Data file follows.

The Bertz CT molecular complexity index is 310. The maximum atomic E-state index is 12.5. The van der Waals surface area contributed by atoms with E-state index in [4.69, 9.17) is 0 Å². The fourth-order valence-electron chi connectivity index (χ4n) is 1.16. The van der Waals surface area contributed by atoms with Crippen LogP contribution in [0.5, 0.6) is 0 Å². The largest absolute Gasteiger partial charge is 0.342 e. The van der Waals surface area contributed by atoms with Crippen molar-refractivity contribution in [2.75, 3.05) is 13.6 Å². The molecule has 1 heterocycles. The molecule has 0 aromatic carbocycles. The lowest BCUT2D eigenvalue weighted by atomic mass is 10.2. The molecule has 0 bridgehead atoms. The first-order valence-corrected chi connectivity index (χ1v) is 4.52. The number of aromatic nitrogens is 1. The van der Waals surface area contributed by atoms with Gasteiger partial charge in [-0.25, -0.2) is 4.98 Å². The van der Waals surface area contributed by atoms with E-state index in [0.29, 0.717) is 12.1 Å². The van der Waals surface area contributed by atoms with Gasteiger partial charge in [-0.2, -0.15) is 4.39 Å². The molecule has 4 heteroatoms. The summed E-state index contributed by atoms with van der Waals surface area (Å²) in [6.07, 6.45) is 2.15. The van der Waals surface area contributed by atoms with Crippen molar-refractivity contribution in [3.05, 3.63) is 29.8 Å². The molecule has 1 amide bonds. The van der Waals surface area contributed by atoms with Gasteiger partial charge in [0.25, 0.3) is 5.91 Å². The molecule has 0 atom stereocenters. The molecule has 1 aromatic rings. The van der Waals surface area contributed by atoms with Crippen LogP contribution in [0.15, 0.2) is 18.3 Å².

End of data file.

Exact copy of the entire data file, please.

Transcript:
The Bertz CT molecular complexity index is 310. The maximum atomic E-state index is 12.5. The van der Waals surface area contributed by atoms with E-state index in [4.69, 9.17) is 0 Å². The fourth-order valence-electron chi connectivity index (χ4n) is 1.16. The van der Waals surface area contributed by atoms with Crippen LogP contribution in [0.5, 0.6) is 0 Å². The largest absolute Gasteiger partial charge is 0.342 e. The van der Waals surface area contributed by atoms with Crippen molar-refractivity contribution in [2.75, 3.05) is 13.6 Å². The molecule has 1 heterocycles. The molecule has 0 aromatic carbocycles. The lowest BCUT2D eigenvalue weighted by atomic mass is 10.2. The molecule has 0 bridgehead atoms. The first-order valence-corrected chi connectivity index (χ1v) is 4.52. The number of aromatic nitrogens is 1. The van der Waals surface area contributed by atoms with Gasteiger partial charge in [-0.25, -0.2) is 4.98 Å². The van der Waals surface area contributed by atoms with E-state index in [0.29, 0.717) is 12.1 Å². The van der Waals surface area contributed by atoms with Gasteiger partial charge in [-0.2, -0.15) is 4.39 Å². The molecule has 4 heteroatoms. The summed E-state index contributed by atoms with van der Waals surface area (Å²) in [6.07, 6.45) is 2.15. The van der Waals surface area contributed by atoms with Crippen molar-refractivity contribution in [3.05, 3.63) is 29.8 Å². The molecule has 1 amide bonds. The van der Waals surface area contributed by atoms with Gasteiger partial charge in [0.25, 0.3) is 5.91 Å². The molecule has 0 atom stereocenters. The molecule has 1 aromatic rings. The van der Waals surface area contributed by atoms with Crippen LogP contribution in [0.15, 0.2) is 18.3 Å².